When I write a hat pattern, I like to make sure it can be made for just about any size head. I notice this is something not all designers do. Quite often, patterns will be for one size only (e.g. average woman’s size) and I wonder whether there is much value-added if I produce a hat in a range of sizes? Do people actually want hats scaled for babies all the way up to adults? Certainly, if a stitch pattern doesn’t allow for small grade changes, fewer sizes might be appropriate. Usually though, stitch patterns just aren’t that big or can be tweaked to accommodate patterns with a range of sizes.
Let me know in the comments below, I’d love to hear what you think.
Here is a table of my existing hats (7 different patterns) and the sizes they are written for.
On average, the circumference of a head of a Baby (Toddler, Child, S Adult [Teen], M Adult [Woman], L Adult [Man]) is 14 (16, 18, 20, 22, 24) inches or 35.5 (40.5, 46, 51, 56, 61) cm
Last October, @edencottage tweeted that they had some free tickets for the Ally Pally Knitting and Stitching show. All I had to do was RT. I nabbed the last one, I think. Lo and behold, the day arrived and I tripped along to the show armed with business cards and golden bribes (aka honeycomb, one of my few culinary successes). I had a great time meeting the yarnies that I had been in contact with over the year; and tried to put names to the faces of people who had provided me with yarn support. I also stopped by the Eden Cottage booth to thank them for the free ticket. Victoria and David were there and we got to chatting about my designs.
I followed up some time later with a proposal for a girl’s cardigan and Victoria very generously sent on some Bowland DK in a lovely soft colour, “Driftwood”.
I had a whole bunch of commissions for various publishers on all Winter, but I tried to work on Abbye when I could. The next trick was to find a model! Oh my goodness I don’t know what was in the water around North West London about a year and a half ago, but there were hardly any babies of the right age in my circles, or even extended circles! It actually took so long to find one that the ones I dismissed at the beginning of the project for being too small had grown into it!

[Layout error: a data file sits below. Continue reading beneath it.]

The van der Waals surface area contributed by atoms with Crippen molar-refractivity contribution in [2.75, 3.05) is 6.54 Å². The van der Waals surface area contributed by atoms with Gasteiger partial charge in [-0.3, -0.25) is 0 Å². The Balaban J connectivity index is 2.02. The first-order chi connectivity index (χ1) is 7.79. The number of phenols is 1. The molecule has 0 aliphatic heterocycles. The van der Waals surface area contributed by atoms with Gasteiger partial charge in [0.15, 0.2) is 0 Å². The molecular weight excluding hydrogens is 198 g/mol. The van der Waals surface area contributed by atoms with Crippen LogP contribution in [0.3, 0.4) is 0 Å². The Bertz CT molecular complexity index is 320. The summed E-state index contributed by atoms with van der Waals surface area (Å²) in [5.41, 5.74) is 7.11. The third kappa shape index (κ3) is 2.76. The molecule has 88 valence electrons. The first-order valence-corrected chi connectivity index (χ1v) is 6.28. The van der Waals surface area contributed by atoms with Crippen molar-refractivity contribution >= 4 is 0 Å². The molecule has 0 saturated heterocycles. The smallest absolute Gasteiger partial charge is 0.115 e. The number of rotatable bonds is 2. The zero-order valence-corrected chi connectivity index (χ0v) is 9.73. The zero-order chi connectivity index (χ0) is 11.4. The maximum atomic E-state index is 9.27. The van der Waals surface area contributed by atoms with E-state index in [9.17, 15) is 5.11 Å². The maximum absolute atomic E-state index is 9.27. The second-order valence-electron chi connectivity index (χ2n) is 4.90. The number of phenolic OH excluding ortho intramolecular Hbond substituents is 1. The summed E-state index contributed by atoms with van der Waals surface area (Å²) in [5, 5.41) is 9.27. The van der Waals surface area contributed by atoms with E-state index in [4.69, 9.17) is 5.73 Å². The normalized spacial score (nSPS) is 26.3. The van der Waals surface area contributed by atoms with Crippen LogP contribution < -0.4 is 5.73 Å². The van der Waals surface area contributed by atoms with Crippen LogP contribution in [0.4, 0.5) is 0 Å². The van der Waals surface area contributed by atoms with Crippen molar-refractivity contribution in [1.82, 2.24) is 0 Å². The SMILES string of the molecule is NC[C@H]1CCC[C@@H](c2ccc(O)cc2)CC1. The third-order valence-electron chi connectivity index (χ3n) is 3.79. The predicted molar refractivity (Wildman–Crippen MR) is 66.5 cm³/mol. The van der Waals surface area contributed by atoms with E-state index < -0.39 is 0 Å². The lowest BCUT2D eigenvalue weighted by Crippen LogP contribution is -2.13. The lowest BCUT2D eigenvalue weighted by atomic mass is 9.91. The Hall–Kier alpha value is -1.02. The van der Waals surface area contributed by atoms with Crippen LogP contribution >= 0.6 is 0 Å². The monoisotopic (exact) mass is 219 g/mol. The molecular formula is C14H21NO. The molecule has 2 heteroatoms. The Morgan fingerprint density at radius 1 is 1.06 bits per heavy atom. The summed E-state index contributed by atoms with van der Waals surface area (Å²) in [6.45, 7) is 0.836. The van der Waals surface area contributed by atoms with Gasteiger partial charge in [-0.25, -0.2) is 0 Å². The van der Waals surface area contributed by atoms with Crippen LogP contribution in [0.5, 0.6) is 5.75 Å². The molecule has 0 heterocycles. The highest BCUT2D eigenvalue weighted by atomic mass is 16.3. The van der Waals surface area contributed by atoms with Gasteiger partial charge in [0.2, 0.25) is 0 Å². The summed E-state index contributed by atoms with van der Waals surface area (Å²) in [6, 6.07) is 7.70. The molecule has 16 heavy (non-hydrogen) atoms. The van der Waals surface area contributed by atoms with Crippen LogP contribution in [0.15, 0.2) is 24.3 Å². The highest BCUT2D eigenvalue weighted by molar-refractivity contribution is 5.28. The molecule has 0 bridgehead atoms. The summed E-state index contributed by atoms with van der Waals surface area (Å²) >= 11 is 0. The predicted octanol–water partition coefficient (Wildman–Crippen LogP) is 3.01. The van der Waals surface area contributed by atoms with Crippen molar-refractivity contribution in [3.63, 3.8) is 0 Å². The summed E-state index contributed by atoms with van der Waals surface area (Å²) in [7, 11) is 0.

So my friends loaned me their precious bundle for half an hour, and she was a dote. Not a peep out of her even though I was constantly fidgeting at the cardi and the poor mite was teething. We had a lot of tongue shots!
I posted the patterns last night, and they got some attention. Then this morning I woke up to the hat in the top 5 and IT’S BEEN THERE ALL DAY! It’s so exciting, I’ve been sitting here for ages just hitting refresh on the hot right now home page. Well that, and writing this blog, but you know what I mean. Right now it’s at number 2. Can you believe it? And the cardigan’s at number 15! And the lovely comments are so heartening. I am reminded once again of what a lovely community knitters make.
Abbye Hat is free for the time being; once interest tapers off a bit I’ll charge £1.25 for it.
Abbye Cardigan is available to buy for £3.75, and the hat is included.
Knit Now 27 is due out on October 17th, and two of my babies, a hat and mitt set, are in it. Petals and Plaid uses a neat slip-st trick to make a tartan pattern; and lazy daisies and leaves are used to embroider it. The pleasing effect is of a flowery vine climbing a trellis.
I would greatly appreciate your help in testing my latest pattern, Roxbourne.
This beanie-style hat features crimped welts that give it some interesting shaping. The body of the hat is a stocking stitch panel, which you can decorate however you want. I’ve included charts for the skull-and-crossbones motif if you like pirates!
Ooh, my heart is all gooey and melty. My little boy, 2½, hasn’t taken his new pirate hat off since I finished it for him. Part of that is because I’ve been putting it on him at every available opportunity so I can get a decent picture for the pattern, but mostly it’s because he reckon’s he’s dead cool in it. I’m sure the warmth and softness of the Fyberspates Scrumptious it’s made from isn’t hurting either!
Jake and the Neverland Pirates has been a firm favourite, and some of his first phrases were “ah, coconuts!” and “grab ‘em and go!” (looong emphasis on the “go!”, also accompanied by much running around in circles, fist upraised). Peppa Pig and Ben and Holly have also featured pirates at some point, so it’s no wonder he’s taken with them.
Today as he was cuddling his hat in bed, and he looked up at me and said “Mummy make it? Mummy knit it for me? Sank you, Mummy.” and I just puddled. Love you, baby bear.
The pattern is called Roxbourne, coming soon!. Arrrrr!
This is the hat that I designed in the WoollyWormhead hat design workshop, so I’m uncomfortable about accepting money for it. On the other hand, I put a lot of work into it, so I don’t want to give it away either. Greater exposure or not! So therefore I’m putting it up for sale, but I’m giving all proceeds to Tommy’s, who will make better use of it than I.
Tommy’s funds research into pregnancy problems and provides information to parents. We believe it is unacceptable that one in four women will lose a baby during pregnancy and birth.
I learned to knit when I was first expecting. Unfortunately, the pregnancy turned out to be what the docs call a “blighted ovum”, as my husband and I found out at the 12-week scan. Afterwards I was astounded by the number of women around me that had also had miscarriages. How come it’s not talked about? J and I felt like we were all alone in the world at the time. I finished knitting the little baby blanket I had started and my daughter has it on her bed now.